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Our Cessna 120 is back from annual, we are once again scheduling tailwheel training.
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Congratulations to Texas Tailwheel Flight Training student Marcus on finishing up his tailwheel endorsement this week. We did about 7 hours of tailwheel flying in our Cessna 120 between Dallas Executive Airport and Grand Prairie Municipal for his landings. Good job!
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On the way home with our new Cessna 120 I saw some spectacular views. This is near Guadalupe Peak at the corner of Texas and New Mexico. I've been past this place before, but it never ceases to amaze me.
Mountain flying presents some serious challenges for pilots and many Texas pilots have never flown in the kinds of conditions that you can find yourself in in mountainous country. If you will be flying into these areas, at a minimum read up and talk to instructors who know more about mountain flying, or better yet, go take a course somewhere where experienced mountain pilots can give you good training.
Here is another mountain nearby.
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We took the Cessna 120 for a short hop today over to Lancaster Regional (LNC) and Dallas Executive (RBD) and then came home. She did well. The food at the cafe there at Lancaster was pretty tasty for breakfast, too!
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Texas Tailwheel is introducing our private pilot ground school classes in the DFW area at Dallas Executive Airport. If you are interested in attending the ground school, call us at 469-740-2222. Leave a message if we are out flying and do not answer.
Right now we will be holding a Monday evening class, but we may expand to an additional class night on either Friday or Saturday evening as well.
- Time: Every Monday night at 6:30 PM starting Jan. 18th.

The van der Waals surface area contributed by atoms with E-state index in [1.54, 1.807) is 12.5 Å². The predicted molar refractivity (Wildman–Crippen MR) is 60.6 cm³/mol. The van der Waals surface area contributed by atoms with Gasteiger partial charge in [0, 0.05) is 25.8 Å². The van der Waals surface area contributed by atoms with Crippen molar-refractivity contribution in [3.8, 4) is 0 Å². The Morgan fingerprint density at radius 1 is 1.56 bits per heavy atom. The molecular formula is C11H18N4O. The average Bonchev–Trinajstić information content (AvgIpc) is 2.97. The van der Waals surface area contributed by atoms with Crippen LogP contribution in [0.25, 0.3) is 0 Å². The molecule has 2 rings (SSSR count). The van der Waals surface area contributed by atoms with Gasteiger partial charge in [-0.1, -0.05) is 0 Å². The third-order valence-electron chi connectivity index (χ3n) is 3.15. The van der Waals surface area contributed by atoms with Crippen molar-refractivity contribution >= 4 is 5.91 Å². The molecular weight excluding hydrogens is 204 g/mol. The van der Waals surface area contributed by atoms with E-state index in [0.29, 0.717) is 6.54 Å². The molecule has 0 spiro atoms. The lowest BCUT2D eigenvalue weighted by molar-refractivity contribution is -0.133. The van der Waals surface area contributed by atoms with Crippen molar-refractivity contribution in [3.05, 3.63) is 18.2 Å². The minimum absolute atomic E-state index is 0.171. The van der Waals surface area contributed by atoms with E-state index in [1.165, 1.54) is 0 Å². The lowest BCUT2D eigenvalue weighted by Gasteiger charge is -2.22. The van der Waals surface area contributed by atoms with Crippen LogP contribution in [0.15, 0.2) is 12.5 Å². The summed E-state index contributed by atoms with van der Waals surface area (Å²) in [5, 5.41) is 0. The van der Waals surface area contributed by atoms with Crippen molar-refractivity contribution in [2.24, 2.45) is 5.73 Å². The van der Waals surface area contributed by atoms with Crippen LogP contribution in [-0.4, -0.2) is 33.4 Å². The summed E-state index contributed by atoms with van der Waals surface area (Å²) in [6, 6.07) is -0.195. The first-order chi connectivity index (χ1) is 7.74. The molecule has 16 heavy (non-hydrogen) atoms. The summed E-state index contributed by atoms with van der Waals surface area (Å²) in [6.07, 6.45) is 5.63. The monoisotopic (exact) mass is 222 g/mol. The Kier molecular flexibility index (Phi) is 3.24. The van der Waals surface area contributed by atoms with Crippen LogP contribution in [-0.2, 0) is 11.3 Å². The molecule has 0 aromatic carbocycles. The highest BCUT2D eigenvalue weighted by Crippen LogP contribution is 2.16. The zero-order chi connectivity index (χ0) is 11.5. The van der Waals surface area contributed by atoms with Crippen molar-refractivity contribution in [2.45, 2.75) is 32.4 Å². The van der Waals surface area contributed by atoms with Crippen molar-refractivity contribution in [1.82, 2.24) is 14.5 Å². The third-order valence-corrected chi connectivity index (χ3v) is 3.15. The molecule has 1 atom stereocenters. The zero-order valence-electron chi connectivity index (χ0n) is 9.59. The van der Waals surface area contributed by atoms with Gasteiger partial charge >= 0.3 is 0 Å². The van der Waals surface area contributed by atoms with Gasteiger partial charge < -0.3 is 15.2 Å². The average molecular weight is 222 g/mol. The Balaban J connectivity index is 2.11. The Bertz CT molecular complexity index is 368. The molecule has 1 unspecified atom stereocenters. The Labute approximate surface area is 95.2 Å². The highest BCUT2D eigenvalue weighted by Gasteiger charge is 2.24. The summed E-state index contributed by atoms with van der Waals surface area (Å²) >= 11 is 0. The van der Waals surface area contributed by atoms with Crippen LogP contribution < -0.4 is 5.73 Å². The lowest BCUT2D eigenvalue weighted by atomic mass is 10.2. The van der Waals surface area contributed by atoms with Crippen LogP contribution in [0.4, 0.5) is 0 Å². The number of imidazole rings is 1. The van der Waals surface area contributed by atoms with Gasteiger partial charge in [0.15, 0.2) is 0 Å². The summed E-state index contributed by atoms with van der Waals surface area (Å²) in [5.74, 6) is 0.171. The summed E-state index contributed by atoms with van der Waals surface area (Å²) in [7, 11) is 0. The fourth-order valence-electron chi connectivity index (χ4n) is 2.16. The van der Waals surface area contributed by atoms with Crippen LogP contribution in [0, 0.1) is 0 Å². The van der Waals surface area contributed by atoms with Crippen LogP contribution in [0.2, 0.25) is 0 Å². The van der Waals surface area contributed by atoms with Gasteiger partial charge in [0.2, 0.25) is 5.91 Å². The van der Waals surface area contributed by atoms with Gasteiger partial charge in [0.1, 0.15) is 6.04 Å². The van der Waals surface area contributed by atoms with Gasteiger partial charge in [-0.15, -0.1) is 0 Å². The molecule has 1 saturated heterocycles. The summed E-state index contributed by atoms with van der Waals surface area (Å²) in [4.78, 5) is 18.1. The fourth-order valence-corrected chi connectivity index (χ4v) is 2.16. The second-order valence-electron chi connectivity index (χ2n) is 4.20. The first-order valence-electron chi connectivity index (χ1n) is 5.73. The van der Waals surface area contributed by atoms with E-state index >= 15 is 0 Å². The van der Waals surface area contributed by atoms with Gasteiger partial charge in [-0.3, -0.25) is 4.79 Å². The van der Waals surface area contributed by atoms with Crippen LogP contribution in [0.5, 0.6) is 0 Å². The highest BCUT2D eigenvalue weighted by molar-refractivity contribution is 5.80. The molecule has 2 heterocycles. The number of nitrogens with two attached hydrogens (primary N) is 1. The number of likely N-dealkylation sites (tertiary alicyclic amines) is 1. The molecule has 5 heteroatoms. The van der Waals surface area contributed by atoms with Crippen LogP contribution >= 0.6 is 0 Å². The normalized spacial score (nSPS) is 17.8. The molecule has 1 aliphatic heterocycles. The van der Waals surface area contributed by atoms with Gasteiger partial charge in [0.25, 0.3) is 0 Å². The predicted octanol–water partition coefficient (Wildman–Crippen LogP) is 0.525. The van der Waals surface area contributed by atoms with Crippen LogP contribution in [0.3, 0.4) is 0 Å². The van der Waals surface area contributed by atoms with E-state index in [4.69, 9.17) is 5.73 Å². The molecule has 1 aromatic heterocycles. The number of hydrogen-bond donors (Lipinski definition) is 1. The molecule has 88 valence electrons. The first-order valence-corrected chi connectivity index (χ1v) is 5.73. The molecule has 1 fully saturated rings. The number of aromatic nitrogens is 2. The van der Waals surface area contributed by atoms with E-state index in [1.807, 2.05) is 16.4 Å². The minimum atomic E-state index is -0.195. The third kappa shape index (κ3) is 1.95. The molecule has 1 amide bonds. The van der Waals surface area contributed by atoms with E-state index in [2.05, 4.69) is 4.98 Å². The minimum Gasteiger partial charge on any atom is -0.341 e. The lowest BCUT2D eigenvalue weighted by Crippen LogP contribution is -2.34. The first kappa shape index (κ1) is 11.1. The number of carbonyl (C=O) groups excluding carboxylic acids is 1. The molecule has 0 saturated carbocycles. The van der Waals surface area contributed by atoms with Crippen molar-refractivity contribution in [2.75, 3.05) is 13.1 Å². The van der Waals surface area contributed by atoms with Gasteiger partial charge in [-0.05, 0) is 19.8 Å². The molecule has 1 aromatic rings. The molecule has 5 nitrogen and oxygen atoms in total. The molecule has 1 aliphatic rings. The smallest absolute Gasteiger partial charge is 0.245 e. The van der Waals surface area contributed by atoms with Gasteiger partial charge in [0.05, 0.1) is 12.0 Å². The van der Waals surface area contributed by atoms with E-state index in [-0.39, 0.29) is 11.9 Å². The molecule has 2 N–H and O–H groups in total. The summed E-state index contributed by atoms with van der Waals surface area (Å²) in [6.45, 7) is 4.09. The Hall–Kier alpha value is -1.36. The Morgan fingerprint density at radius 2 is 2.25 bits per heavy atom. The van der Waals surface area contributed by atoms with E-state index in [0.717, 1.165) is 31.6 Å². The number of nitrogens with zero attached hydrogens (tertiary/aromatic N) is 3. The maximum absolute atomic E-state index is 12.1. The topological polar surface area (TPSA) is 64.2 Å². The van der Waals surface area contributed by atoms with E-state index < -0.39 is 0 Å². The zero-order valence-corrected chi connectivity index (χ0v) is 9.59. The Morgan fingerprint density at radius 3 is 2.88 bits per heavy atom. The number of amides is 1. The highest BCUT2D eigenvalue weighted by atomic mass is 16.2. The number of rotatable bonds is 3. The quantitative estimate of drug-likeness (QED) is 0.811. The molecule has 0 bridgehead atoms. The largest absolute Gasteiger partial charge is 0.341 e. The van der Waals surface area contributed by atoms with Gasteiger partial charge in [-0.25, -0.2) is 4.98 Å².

If you can't make the first few classes, LATE STARTS are OK!
- Location: Dallas Executive Airport - at the Ambassador Jet Center facilities.
- Length: Approximately 2.5 hours with a small break in the middle
- Semester: 8 weeks with one make-up session if needed. If you miss a few of the first classes, but still want to attend, come on out! We intend to start over for a new batch of students at the end of the course.
- Class materials:
- Writing instrument
- E-6B or electronic equivalent.
- Airplane Flying Handbook (Download at link or purchase hard copy)
- Pilot's Handbook of Aeronautical Knowledge (Download at link or purchase hard copy)
- AC-45-00G (Download at link or purchase hard copy)
- Airman's Information Manual (AIM) (Download at link or purchase hard copy)
- If you are already flying as a student, bring a POH, or a download equivalent for the aircraft you will be flying.
- Cost: $400 up front, $65 per class ($520) if pay-as-you-go.
- Other requirements: If you come to the first class as an up front payment and decide not to continue, we will refund $350 to you. Otherwise, the charge is a flat rate for the entire course.
- Personal sessions are available for those that cannot complete the course, or cannot participate in the scheduled classes, but we charge our regular instruction rates for those classes.
- Syllabus: A syllabus will be made available to those enrolling in the course. The course will cover everything required in FAR 61.105(b). If you complete the course, we will provide appropriate logbook entries to reflect that.
This course is perfect for any private pilot students working on getting their license to fly an airplane. It doesn't matter if you are flying a Diamond, Cessna, Piper, Cirrus, Aeronca, Taylorcraft, Luscombe, Light Sport aircraft, or any other type. This course would also be useful for pilots getting back into aviation that are rusty and unfamiliar with the current environment.
Your flight instructor has been teaching for more than six years and has a full time job flying with an aerial photography company. He flies over 750 NM every week in small aircraft and has experience in a broad range of light aircraft and conditions.
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So the Cessna 120 we just purchased will be used for flight training, but it will take us a couple of weeks to get her up to speed. First on our list has to do with avionics! No, we're not going to bring her into the "glass age" as we believe that good old "steam gauges" are just fine. So what are we going to do to her? Stay tuned...
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